In an evenly matched debate, one in which the two leading candidates each have their strong moments and some blah ones, who could possibly be named the “winner”? The answer is the one who was already winning heading in—especially when she, Hillary Clinton, was the only one to receive an onstage apology from her main (and trailing) rival.
The sparks over #Datagate—or whatever we’re calling the events that led to Democratic horse race drama outshining Republican horse race drama for a whole 36 hours this week—were extinguished early on. About 14 minutes into the two-hour debate, Sanders reiterated his campaign’s talking points about how a) he had axed the staffer who breached the Clinton campaign’s voter data and was investigating further misconduct; and b) it was completely unfair and over-the-top for the Democratic National Committee to temporarily lock his campaign out of its own voter data. Then the moderator offered him an opportunity to apologize to Clinton.
“Yes, I apologize,” he said. “Not only do I apologize to Secretary Clinton, and I hope we can work together on an independent investigation from day one. I want to apologize to my supporters. This is not the type of campaign that we run. And if I find anybody else involved in this, they will also be fired.”
You could tell that Sanders wasn’t as gung-ho as his advisers surely were about railing against the DNC long into the night, a surefire plan to rally the grassroots. He seemed relieved, and earnest, in his apology. Clinton accepted it and they all, after a weird detour from Martin O’Malley—who was also at the debate Saturday night, mostly being annoying—agreed to move on.
From then on we saw several familiar dynamics from previous debates emerge. On foreign policy, Sanders may have struck the better broad tone for an electorate still leery of interventionism, but Clinton demonstrated, once again, that she is simply more experienced with and fluent in the issues.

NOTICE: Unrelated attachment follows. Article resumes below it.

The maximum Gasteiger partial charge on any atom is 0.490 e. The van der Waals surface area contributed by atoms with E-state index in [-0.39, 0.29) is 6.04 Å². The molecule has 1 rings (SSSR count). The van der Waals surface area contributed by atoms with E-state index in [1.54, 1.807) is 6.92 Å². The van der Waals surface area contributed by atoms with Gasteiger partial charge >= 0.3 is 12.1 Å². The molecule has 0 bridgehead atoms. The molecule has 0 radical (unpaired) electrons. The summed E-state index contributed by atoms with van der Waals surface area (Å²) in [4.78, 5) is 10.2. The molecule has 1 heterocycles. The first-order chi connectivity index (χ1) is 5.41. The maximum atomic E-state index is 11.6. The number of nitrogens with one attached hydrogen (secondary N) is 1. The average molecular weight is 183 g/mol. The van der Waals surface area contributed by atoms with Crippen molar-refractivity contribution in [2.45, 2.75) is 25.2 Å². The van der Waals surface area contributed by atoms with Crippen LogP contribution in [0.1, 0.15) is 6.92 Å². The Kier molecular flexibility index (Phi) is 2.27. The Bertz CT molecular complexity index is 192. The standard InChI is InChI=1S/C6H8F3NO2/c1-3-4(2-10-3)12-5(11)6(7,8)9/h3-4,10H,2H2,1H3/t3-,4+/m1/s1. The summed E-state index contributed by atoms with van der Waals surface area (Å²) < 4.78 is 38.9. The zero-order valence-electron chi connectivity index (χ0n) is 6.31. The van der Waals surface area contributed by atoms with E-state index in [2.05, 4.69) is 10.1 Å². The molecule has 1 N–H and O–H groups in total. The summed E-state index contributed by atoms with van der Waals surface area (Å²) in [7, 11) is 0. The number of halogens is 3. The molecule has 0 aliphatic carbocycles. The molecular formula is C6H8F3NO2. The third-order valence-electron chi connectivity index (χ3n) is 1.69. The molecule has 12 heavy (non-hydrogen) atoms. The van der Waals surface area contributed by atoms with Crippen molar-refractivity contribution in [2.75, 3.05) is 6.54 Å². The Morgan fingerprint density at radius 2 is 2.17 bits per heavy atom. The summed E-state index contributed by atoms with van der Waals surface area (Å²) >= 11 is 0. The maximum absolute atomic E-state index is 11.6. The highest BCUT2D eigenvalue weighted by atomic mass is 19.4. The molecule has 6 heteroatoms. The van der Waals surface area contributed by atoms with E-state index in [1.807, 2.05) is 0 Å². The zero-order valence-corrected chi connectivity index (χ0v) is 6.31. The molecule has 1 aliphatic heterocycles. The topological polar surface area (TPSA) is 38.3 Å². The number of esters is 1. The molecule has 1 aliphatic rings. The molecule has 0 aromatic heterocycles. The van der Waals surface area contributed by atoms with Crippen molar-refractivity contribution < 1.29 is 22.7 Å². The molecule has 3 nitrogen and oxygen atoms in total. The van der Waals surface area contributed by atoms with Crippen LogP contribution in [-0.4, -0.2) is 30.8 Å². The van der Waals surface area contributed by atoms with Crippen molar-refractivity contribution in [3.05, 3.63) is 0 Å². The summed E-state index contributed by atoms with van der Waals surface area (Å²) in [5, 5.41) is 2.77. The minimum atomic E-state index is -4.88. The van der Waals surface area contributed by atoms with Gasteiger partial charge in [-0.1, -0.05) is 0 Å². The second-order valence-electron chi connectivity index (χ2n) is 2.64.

In one telling moment, Sanders finally brought up Clinton’s greatest vulnerability as secretary of state—the Libya invention she championed. After saying that he believed Clinton might be “too much into regime change,” Sanders cited the shortsightedness in getting rid of Muammar Qaddafi, “a terrible dictator,” which “created a vacuum for ISIS.” Clinton was prepared:
With all due respect, senator, you voted for regime change with respect to Libya. You joined the Senate in voting to get rid of Qaddafi, and you asked that there be a Security Council validation of that with a resolution. All of these are very difficult issues. I know that. I’ve been dealing with them for a long time. And of course we have to continue to do what is necessary when someone like Qaddafi, a despot with American blood on his hands, is overturned. But I’ll tell you what would have happened if we had not joined with our European partners and our Arab partners to assist the people in Libya. You would be looking at Syria. Now the Libyans are turning their attention to try to dislodge ISIS from its foothold and begin to try to move together to have a unified nation.
Clinton’s statement that Sanders “voted for regime change” in Libya is questionable, since Congress didn’t vote on the issue, which was part of the whole problem: The Obama administration just announced late in the afternoon one day that it would establish a no-fly zone in Libya. (The Sanders campaign believes Clinton is referring to this nonbinding resolution that basically said Qaddafi is terrible and should go.) Because the ABC moderators were frequently awful, Sanders never got an opportunity to respond. But he didn’t seem too upset with that, either. Later in the night, when the issue came up again, Sanders again didn’t jump in to defend himself against Clinton’s charge. Beyond that, though, Clinton did offer an acceptable defense of the Libya intervention, one that’s worthy of legitimate debate.
Unlike the previous debate, Clinton was able to withstand an assault on her closeness with Wall Street without retreating to “Hey, look over there, 9/11!” Instead, she pointed out that “there are currently two hedge fund billionaires running ads against me here in New Hampshire,” going on to outline the parts of her agenda that aren’t exactly fetching to Wall Street. She ably shot down an attack from O’Malley on the nature of her Wall Street contributions by pointing out O’Malley’s own record of contributions.
From then on, Sanders and Clinton debated their proposals on taxes, health care, and education from the left and center-left, respectively. Both gave solid performances. But it’s hard to see how either could have taken many supporters from the other. Since Hillary Clinton came in with more supporters, and was able to parry off attacks on her vulnerabilities well enough, the tie goes to her.